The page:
Source: Those Catholic Men
Here in the Diocese of Nashville, dining out can get tricky – especially during the summer months when fifteen million tourists flock to the Music City. Finding just the right, out-of-the-way place before the hordes of our great out-of-town guests find it is a quest. I don’t mean to brag, but, frankly, I’ve gotten pretty good at it.
A Fraternus buddy and fellow Exodus 90 brother and I had just settled into one of my favorite haunts, hidden behind the Cathedral of the Incarnation; when he asked, “Do you think millennials—men of your generation—see the Catholic Church as relevant anymore?” I get asked some form of this question a lot, so I responded without hesitation, “I hope not.” The answer surprised him.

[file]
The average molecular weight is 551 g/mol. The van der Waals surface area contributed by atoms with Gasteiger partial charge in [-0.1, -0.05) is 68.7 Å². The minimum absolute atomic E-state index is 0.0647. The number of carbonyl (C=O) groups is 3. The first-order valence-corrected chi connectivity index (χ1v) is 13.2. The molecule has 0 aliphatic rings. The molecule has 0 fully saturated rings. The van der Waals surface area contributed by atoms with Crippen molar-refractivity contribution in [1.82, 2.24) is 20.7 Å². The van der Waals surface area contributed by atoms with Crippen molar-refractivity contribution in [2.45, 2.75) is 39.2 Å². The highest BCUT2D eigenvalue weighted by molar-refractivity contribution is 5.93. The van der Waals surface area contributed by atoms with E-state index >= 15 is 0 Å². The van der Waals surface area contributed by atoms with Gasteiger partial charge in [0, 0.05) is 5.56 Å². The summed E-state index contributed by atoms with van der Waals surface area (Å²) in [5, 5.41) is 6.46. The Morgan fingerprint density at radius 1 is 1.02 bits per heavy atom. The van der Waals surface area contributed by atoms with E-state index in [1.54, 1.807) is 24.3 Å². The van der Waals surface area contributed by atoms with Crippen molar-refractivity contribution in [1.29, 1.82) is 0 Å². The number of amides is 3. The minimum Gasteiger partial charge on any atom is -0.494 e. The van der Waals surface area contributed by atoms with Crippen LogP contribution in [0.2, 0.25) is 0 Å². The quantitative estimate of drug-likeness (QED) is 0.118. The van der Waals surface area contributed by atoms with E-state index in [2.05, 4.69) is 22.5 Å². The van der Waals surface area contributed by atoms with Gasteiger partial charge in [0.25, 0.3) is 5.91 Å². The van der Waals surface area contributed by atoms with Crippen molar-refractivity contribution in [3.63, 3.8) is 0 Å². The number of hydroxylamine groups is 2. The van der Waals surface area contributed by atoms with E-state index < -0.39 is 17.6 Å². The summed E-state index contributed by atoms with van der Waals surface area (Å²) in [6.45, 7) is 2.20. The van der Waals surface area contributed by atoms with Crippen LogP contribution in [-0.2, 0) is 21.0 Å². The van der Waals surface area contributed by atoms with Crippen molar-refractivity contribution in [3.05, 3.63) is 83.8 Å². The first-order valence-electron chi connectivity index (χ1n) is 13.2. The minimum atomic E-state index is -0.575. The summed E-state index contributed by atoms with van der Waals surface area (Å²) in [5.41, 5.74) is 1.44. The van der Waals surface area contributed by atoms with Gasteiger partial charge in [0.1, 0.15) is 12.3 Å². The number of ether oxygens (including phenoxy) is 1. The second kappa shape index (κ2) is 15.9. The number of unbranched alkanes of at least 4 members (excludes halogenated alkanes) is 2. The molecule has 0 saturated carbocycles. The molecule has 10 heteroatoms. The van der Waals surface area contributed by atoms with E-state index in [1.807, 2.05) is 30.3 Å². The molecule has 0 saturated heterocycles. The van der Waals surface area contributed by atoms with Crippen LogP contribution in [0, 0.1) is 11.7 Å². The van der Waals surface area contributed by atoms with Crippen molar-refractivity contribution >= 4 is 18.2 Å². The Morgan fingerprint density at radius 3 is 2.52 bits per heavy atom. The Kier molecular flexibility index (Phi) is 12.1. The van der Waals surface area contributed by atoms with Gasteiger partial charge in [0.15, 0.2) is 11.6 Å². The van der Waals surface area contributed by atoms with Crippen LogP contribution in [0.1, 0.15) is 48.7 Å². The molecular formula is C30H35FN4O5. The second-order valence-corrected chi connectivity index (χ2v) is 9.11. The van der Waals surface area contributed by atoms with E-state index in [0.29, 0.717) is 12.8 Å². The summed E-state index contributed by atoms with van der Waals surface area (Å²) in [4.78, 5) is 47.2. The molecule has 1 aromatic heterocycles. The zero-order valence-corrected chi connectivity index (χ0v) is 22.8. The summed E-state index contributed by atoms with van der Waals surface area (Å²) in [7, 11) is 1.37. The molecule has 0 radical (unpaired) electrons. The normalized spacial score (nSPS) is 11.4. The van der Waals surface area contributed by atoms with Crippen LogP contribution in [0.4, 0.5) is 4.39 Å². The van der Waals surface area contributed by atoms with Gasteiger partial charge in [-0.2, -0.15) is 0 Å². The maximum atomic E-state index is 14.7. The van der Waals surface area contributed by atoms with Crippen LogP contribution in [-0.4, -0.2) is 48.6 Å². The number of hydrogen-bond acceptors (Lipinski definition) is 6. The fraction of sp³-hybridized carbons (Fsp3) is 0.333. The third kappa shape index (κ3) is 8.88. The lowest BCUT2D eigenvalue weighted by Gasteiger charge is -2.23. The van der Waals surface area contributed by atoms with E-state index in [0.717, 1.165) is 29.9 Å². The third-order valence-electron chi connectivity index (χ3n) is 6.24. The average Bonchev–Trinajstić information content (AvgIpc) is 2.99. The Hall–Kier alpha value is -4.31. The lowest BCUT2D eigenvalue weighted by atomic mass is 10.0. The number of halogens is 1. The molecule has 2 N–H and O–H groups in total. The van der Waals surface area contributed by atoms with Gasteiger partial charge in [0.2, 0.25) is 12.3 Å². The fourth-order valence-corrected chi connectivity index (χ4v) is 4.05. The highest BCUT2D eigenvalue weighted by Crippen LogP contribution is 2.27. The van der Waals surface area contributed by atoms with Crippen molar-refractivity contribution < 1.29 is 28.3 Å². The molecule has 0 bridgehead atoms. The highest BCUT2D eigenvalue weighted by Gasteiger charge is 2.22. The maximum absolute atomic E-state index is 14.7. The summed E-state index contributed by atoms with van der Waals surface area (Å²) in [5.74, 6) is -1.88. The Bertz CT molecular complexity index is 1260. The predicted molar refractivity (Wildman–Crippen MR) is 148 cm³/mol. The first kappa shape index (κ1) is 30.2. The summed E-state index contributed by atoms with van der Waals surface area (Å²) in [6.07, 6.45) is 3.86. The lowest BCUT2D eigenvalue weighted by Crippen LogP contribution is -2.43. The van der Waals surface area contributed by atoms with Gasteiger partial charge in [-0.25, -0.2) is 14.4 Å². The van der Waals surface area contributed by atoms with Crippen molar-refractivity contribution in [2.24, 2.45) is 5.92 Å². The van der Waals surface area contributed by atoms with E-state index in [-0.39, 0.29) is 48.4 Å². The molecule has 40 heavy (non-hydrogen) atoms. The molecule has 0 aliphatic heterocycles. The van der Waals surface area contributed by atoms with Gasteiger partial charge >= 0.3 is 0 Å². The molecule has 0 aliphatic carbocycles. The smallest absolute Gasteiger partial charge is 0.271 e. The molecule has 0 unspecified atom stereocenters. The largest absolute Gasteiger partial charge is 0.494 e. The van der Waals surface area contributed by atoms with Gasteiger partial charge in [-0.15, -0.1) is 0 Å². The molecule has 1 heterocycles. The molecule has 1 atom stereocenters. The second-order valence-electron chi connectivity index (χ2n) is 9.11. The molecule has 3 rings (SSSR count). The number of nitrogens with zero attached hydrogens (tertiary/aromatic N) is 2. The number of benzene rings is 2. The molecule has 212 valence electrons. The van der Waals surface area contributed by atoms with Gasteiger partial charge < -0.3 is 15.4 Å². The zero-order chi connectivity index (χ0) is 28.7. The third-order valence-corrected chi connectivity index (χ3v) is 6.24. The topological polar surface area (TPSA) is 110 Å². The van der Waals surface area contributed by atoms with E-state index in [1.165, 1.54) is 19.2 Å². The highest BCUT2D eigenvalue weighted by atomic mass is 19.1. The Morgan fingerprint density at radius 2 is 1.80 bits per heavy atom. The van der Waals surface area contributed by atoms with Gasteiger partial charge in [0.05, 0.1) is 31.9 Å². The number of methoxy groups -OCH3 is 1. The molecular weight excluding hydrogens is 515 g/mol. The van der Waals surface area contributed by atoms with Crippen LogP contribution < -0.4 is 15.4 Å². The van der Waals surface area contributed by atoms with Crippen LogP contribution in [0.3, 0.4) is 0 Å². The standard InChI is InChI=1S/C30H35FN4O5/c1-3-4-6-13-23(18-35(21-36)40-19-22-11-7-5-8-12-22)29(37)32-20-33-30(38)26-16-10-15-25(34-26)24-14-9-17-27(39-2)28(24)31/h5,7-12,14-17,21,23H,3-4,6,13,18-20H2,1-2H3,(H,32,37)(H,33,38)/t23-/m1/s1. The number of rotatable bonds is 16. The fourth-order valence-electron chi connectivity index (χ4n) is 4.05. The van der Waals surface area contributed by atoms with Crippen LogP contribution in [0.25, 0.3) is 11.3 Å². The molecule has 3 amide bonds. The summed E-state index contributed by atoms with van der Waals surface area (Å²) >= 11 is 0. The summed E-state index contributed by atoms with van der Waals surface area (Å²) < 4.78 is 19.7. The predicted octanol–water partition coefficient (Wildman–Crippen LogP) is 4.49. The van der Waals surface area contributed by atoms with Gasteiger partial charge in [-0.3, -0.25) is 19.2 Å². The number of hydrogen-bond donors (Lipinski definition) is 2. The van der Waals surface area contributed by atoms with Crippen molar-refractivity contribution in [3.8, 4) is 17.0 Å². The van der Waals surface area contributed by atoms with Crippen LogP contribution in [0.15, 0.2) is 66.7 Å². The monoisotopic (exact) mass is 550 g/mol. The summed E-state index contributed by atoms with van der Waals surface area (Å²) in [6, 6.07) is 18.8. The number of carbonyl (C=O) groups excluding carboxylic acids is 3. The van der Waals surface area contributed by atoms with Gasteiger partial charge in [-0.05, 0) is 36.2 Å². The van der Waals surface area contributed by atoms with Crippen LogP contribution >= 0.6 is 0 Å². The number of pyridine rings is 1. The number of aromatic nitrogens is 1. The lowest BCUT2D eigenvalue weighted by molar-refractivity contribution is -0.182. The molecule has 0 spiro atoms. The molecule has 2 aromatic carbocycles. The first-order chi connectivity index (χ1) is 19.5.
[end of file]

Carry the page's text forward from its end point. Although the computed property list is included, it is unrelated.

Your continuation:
Relevancy appears to be little more than a popularity contest. The men of my generation—the infamous “millennials”—are going to see what they are going to see. The Catholic Church should never feel compelled to be popular, relevant, or hip for them or for any other generation. She has never existed to be cool or culturally germane, and she should really stop trying to pretend she is. Such efforts are actually embarrassing. The truth is, millennials need the Church to be even less popular than she is. “Salt and light” are not always inviting. They are not about acceptance or relevancy in a relativistic world. What they are—what they should be—are the requisite characteristics of the Bride of Christ—the One. Holy. Catholic. Apostolic Church.
Almost 50 years ago a little known professor of dogmatic theology at the University of Tubingen said it well. That professor, Fr. Joseph Ratzinger—later Pope Benedict XVI—said it more beautifully, and perhaps more prophetically, than I ever could: